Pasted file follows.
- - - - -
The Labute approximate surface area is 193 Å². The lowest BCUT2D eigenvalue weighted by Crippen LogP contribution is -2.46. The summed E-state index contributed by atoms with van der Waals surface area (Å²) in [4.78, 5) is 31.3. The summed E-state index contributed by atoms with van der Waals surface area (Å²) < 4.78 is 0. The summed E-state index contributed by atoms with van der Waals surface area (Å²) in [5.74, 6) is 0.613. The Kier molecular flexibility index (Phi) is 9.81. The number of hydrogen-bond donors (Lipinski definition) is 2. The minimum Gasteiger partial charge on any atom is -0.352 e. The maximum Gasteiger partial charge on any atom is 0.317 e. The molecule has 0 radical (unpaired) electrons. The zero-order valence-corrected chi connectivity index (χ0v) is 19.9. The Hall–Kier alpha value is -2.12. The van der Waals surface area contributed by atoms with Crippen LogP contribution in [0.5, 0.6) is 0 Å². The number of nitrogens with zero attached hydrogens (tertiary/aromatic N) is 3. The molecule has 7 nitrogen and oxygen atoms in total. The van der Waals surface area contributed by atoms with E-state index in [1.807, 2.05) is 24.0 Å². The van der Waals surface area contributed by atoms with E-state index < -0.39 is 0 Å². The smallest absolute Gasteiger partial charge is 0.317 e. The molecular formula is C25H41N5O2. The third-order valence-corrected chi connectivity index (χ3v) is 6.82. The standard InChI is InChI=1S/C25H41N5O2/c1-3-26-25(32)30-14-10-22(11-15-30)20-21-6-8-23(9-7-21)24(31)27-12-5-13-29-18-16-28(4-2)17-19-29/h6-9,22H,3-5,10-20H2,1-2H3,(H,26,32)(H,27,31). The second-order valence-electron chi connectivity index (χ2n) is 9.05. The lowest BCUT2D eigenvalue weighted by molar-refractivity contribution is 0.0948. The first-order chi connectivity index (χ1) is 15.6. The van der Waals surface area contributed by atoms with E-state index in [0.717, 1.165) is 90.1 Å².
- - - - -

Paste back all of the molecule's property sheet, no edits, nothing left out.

The Labute approximate surface area is 193 Å². The lowest BCUT2D eigenvalue weighted by Crippen LogP contribution is -2.46. The summed E-state index contributed by atoms with van der Waals surface area (Å²) in [4.78, 5) is 31.3. The summed E-state index contributed by atoms with van der Waals surface area (Å²) < 4.78 is 0. The summed E-state index contributed by atoms with van der Waals surface area (Å²) in [5.74, 6) is 0.613. The Kier molecular flexibility index (Phi) is 9.81. The number of hydrogen-bond donors (Lipinski definition) is 2. The minimum Gasteiger partial charge on any atom is -0.352 e. The maximum Gasteiger partial charge on any atom is 0.317 e. The molecule has 0 radical (unpaired) electrons. The zero-order valence-corrected chi connectivity index (χ0v) is 19.9. The Hall–Kier alpha value is -2.12. The van der Waals surface area contributed by atoms with Crippen LogP contribution in [0.5, 0.6) is 0 Å². The number of nitrogens with zero attached hydrogens (tertiary/aromatic N) is 3. The molecule has 7 nitrogen and oxygen atoms in total. The van der Waals surface area contributed by atoms with E-state index in [1.807, 2.05) is 24.0 Å². The van der Waals surface area contributed by atoms with E-state index < -0.39 is 0 Å². The smallest absolute Gasteiger partial charge is 0.317 e. The molecular formula is C25H41N5O2. The third-order valence-corrected chi connectivity index (χ3v) is 6.82. The standard InChI is InChI=1S/C25H41N5O2/c1-3-26-25(32)30-14-10-22(11-15-30)20-21-6-8-23(9-7-21)24(31)27-12-5-13-29-18-16-28(4-2)17-19-29/h6-9,22H,3-5,10-20H2,1-2H3,(H,26,32)(H,27,31). The second-order valence-electron chi connectivity index (χ2n) is 9.05. The lowest BCUT2D eigenvalue weighted by molar-refractivity contribution is 0.0948. The first-order chi connectivity index (χ1) is 15.6. The van der Waals surface area contributed by atoms with E-state index in [0.717, 1.165) is 90.1 Å².